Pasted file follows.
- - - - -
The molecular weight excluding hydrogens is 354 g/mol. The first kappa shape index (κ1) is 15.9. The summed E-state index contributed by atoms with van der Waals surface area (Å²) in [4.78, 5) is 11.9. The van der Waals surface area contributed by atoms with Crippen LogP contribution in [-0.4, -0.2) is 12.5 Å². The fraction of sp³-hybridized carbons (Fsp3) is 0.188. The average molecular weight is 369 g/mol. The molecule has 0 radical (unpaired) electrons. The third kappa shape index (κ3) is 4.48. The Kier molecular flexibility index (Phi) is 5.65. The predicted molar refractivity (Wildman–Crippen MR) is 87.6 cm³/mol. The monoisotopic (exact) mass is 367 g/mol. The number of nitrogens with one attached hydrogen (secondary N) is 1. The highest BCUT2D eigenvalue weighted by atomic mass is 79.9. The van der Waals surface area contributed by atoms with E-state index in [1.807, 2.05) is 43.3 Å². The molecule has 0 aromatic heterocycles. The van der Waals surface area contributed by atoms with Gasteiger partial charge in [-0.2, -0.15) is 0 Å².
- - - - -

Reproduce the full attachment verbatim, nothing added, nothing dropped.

The molecular weight excluding hydrogens is 354 g/mol. The first kappa shape index (κ1) is 15.9. The summed E-state index contributed by atoms with van der Waals surface area (Å²) in [4.78, 5) is 11.9. The van der Waals surface area contributed by atoms with Crippen LogP contribution in [-0.4, -0.2) is 12.5 Å². The fraction of sp³-hybridized carbons (Fsp3) is 0.188. The average molecular weight is 369 g/mol. The molecule has 0 radical (unpaired) electrons. The third kappa shape index (κ3) is 4.48. The Kier molecular flexibility index (Phi) is 5.65. The predicted molar refractivity (Wildman–Crippen MR) is 87.6 cm³/mol. The monoisotopic (exact) mass is 367 g/mol. The number of nitrogens with one attached hydrogen (secondary N) is 1. The highest BCUT2D eigenvalue weighted by atomic mass is 79.9. The van der Waals surface area contributed by atoms with E-state index in [1.807, 2.05) is 43.3 Å². The molecule has 0 aromatic heterocycles. The van der Waals surface area contributed by atoms with Gasteiger partial charge in [-0.2, -0.15) is 0 Å².